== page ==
The CopyRite SiteTM supporting copyrights on the net
supporting free speech on the net
This page and its local links are maintained by and © Todd VerBeek, who is solely responsible for them.

The Idea

The "CopyRite Site"TM concept is based on the principle that the people who create things ought to have the right to control what's done with them. At heart, it's that simple.

The internet is a wonderful medium for the free expression of ideas, and must remain so. My belief in that principle is why this site bears the "Blue Ribbon" logo. But just because ideas should be expressed freely doesn't mean they should be taken freely. And anybody who goes around taking other creations and using them without permission is really just showing that they're either too lazy or too dull to produce their own stuff.

Please note that the correct spelling of the term is "copyright", not "copywrite" or my deliberately misspelled trademark "CopyRite Site". It means: "the right to copy".

By displaying the "CopyRite Site"TM logo, a WWW author agrees to the following:
- To use only material that they've created themselves, that they've received permission from the creator to use, or that is in the public domain. (Excerpts from a larger work for review, commentary, satire, or other uses permitted by international copyright law are permitted.) This includes graphics, text, sounds, animation, scripts, and anything else that somebody had to create.
- To create and run their site using only software they've written themselves, for which someone has paid the creator's license fee (if any), or which are in the public domain.

To include the "CopyRite Site"TM logo in your pages, you can save the logo file on your Web server and include the following code in your HTML document:

<a href="">
<img src="copyrite.gif" border=0 alt="supporting copyrights on the net"></a>

The Facts

I'm not a lawyer, but I've absorbed quite a bit about copyright law over the years. Here are a few quick facts (slightly over-simplified, but generally correct) to keep in mind:
- If it's been created, it's copyrighted. There's no need for the creator to put a copyright notice on it, or even to publish it. Something is in the public domain only if the creator makes a specific declaration that it is (or has been dead for a long time).
- It doesn't matter whether money changes hands. The word means exactly what it says: the right to make copies. Using an unauthorised copy of something even for the most noble non-profit purposes is still a violation of copyright. (If you think the creator wouldn't mind... why not ask?)
- You can copy part of a work to review it. The "Fair Use" principle of copyright law permits you to copy an excerpt of a larger work in order to comment about it. (Parody falls under this.) The smaller the work, the less you can legally copy. See my comics reviews as one example.
- You can't copyright a short phrase, not even the name of a product. You can trademark a short phrase, but you can't copyright "Holiday Inn" (preventing others from using the phrase in their writings). Trademarks are a different beast from copyrights, and pertain directly to commercial use of a phrase or name.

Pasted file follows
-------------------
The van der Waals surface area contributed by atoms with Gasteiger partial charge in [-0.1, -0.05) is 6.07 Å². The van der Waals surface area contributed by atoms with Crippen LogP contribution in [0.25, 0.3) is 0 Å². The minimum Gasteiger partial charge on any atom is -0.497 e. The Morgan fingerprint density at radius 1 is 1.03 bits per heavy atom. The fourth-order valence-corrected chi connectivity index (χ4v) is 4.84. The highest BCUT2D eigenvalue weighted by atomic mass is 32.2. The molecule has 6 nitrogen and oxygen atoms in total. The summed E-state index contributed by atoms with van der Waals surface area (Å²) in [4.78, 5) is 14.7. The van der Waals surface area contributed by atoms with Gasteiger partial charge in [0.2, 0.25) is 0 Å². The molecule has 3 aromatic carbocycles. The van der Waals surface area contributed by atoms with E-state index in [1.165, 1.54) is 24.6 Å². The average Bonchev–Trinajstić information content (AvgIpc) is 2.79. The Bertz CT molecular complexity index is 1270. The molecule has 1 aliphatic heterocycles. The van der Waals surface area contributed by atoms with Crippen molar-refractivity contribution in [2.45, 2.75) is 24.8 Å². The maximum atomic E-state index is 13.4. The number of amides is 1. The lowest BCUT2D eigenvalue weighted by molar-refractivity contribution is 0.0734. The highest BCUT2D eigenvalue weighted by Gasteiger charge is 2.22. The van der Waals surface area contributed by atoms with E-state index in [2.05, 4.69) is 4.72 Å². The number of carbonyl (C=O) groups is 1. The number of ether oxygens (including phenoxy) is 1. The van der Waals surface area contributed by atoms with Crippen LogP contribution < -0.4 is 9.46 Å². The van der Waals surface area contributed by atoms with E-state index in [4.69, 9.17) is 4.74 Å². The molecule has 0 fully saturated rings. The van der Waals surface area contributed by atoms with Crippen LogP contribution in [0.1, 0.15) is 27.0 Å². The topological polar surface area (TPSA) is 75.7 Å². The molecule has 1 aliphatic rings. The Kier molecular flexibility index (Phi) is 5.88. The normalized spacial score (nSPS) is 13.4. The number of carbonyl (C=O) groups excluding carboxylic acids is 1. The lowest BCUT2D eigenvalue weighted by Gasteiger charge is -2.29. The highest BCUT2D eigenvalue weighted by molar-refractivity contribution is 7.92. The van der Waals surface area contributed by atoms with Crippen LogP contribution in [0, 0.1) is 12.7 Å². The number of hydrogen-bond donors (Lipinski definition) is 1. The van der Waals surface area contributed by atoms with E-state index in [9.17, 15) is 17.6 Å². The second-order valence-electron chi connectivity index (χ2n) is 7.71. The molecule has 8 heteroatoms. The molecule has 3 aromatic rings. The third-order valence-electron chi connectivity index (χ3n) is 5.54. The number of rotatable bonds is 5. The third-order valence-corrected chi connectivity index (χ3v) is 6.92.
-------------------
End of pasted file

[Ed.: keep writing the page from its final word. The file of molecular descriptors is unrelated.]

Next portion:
The following resources will tell you more about copyrights, trademarks, patents, and other forms of intellectual property.

- Copyright Myths is a list of Frequently Asked Questions about copyright and how it applies to the internet.

- The Copyright Website goes into this issue in a lot more detail and with a lot more authority than I can.

- FindLaw's Copyright index.

- Nolo Press' Law Encyclopedia.

- The Copyright FAQ is a little out of date, but otherwise an excellent reference with answers of Frequently Asked Questions.

- The newsgroup is the ideal place for discussion about intellectual property on the internet.

- In the United States, the Library of Congress is the authoritative source for information about copyright law, and how to register your creation.

For the scoop on trademarks, see the U.S. Patent and Trademark Office's "Basic Facts About Registering A Trademark" pages.

For the scoop on patents, see the U.S. Patent and Trademark Office's "General Information About Patents" pages.

The Reason

You may be wondering why I came up with this. Am I some kind of fascist, cop, intellectual property lawyer, or some other "scum of the earth"? Nope. I'm just a guy who respects others' work.

Once upon a time, I used to make cassette copies of my friends' records, duplicated movie videos I rented, used shareware and other commercial programs without paying for them, etc. I'm no saint. But as I've begun to get more involved in the creative end of things, I've gotten a sense of what it's like to have others taking your work without credit, without compensation, and without permission. I "got religion". And stopped doing it.

Over the years, I've dabbled in art, writing, publishing, programming, etc. I know what goes into each of these activities, and I've seen friends, colleagues, and people I respect lose out on both income and dignity because people stole/pirated/ripped off their creations. And it sucks.

So as a gesture of respect for the creative process, and to promote more widespread respect for the rights of creators, I created the "CopyRite Site"TM concept. I won't make a penny from it. I don't care about the credit. I'm practically giving it away, holding onto the moral right to it only to make sure it's not perverted somehow by someone else. Granting widespread licence to use the logo and name is my choice... and that's the whole point behind it.

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